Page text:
Regulators Ease Up on Companies Generating Political Benefits

 
 
Generating political influence is not just about making campaign donations. Professor Jonas Heese finds that companies providing politically popular benefits might receive lighter enforcement from regulators.
 
 
by Michael Blanding

We all know how political influence works: company X donates money to politician Y, and then that pol leans on regulator Z to go easy on his new best friend. In economic parlance, that circle of back-scratching is known as "regulatory capture."

Economists have diligently uncovered the levers that politicians pull to spring the trap, including appointment of favored regulators, control of budget appropriations, and direct arm bending of regulators on behalf of companies they favor. In all these models, the cycle of influence always starts with a corporation or other special interest doing something—usually donating money—to set it in motion.

“My results suggest the more you treat the uninsured and the more you provide medical education the less likely you will be subject to these enforcement actions”

But what if companies were given preferential treatment by regulators not because of what they did, but because of what they are? That's the question that intrigued Jonas Heese, who recently joined Harvard Business School as an assistant professor in the Accounting and Management unit.

While earning his PhD in accounting at Maastricht University in the Netherlands in the wake of the financial scandals that propelled the recent economic collapse, Heese looked at enforcement by the Securities and Exchange Commission, asking why regulators were so amiss at monitoring firms' compliance with accounting standards.

The regulatory capture literature had come up with many answers to understand that laxity including political contributions to politicians and even proximity to SEC headquarters. Heese had a different thought.

Do Regulators Play Favorites?

What if companies were given a pass on their lax accounting if they fulfilled some other, unrelated goal important to politicians and the voters who elected them—fostering greater employment, say. SEC enforcement actions can be costly for companies, about a third of which go out of business after being targeted. Heese wondered, all things being equal, would the SEC show some favoritism to firms with relatively large employment rolls in the form of reduced enforcement?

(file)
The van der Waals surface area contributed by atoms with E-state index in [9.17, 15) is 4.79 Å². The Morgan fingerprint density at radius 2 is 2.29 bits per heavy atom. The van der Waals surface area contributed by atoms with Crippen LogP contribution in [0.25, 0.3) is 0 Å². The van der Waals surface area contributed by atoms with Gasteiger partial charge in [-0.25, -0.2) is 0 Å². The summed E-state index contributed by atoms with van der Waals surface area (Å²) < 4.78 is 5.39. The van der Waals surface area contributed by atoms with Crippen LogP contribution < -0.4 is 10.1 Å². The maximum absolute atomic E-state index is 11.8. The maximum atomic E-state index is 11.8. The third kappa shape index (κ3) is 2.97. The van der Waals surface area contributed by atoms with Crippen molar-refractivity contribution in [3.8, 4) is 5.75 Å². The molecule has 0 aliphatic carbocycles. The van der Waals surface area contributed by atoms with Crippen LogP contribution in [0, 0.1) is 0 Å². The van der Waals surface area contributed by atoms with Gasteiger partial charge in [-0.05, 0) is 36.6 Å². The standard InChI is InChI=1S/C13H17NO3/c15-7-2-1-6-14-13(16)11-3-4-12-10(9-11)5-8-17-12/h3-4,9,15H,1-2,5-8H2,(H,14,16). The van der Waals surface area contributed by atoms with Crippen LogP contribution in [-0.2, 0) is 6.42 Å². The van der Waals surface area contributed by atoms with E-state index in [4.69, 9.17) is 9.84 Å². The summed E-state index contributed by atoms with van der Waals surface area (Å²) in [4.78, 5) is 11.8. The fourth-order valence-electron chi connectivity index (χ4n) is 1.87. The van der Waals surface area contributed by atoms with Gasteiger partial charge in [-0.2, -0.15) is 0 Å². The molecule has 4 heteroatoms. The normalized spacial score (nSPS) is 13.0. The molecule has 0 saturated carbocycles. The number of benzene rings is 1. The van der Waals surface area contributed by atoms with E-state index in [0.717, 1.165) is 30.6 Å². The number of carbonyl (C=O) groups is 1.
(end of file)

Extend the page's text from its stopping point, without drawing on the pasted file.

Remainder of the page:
To test his theory, Heese gathered 30 years of data on publicly traded companies, classifying them by "employment intensity"—that is, the number of a firm's employees relative to its size. He then predicted the likelihood of SEC enforcement according to his measure of employment intensity, presenting his findings in the 2014 paper Government Preferences and SEC Enforcement.

The data supported Heese's hypothesis. Companies in the top 25 percent of employment intensity were 11 percent less likely to be sanctioned by the SEC, even when controlling for firm size, performance, accounting quality, location, and political contributions, among other factors.

What's more, Heese learned these firms were even less likely to be convicted if they were headquartered in the district of a senior congressperson overseeing the SEC, or located within a state with a closely contested election during an election year. In the latter case, high employment firms were 25 percent less likely to be sanctioned than those in the bottom tier. These results suggest that while the reason for preferential treatment in this case may be different from that of special interest pressure, the mechanism may be the same: influence from politicians.

"The assumption is there may be political pressure on which firms to investigate," says Heese, who surmises that politicians pressure regulators to go easier on firms that help them achieve their political ends, such as higher employment.

"Typically in research on regulatory capture, special interests put pressure on politicians, for example, firms pay money; in my story it comes because a politician wants to be reelected, and therefore caters to voters' interests."

It's not just the SEC that plays favorites in this way, Heese found. In another study, Heese looked at regulation by Medicare of hospital fraud. It's an all-too-common practice for hospitals to claim patient ailments more serious than they actually were, and overcharge Medicare by "upcoding" them to a more serious diagnosis that would be reimbursed at a higher rate. The problem is a huge drain on taxpayers, costing an estimated $44 billion in 2012, a full 10 percent of Medicare's payments.

At the same time, hospitals, especially nonprofit ones, are creating tangible benefits to society by providing charity care to uninsured patients. "It's a Robin Hood story," Heese says. "These hospitals overbill the insured patients to generate money to pay for the uninsured." (Heese's research was done before the enactment of the Affordable Care Act in 2010; however, despite the universal insurance promised by the law, some 41 million Americans—8 percent of the population—remain uninsured.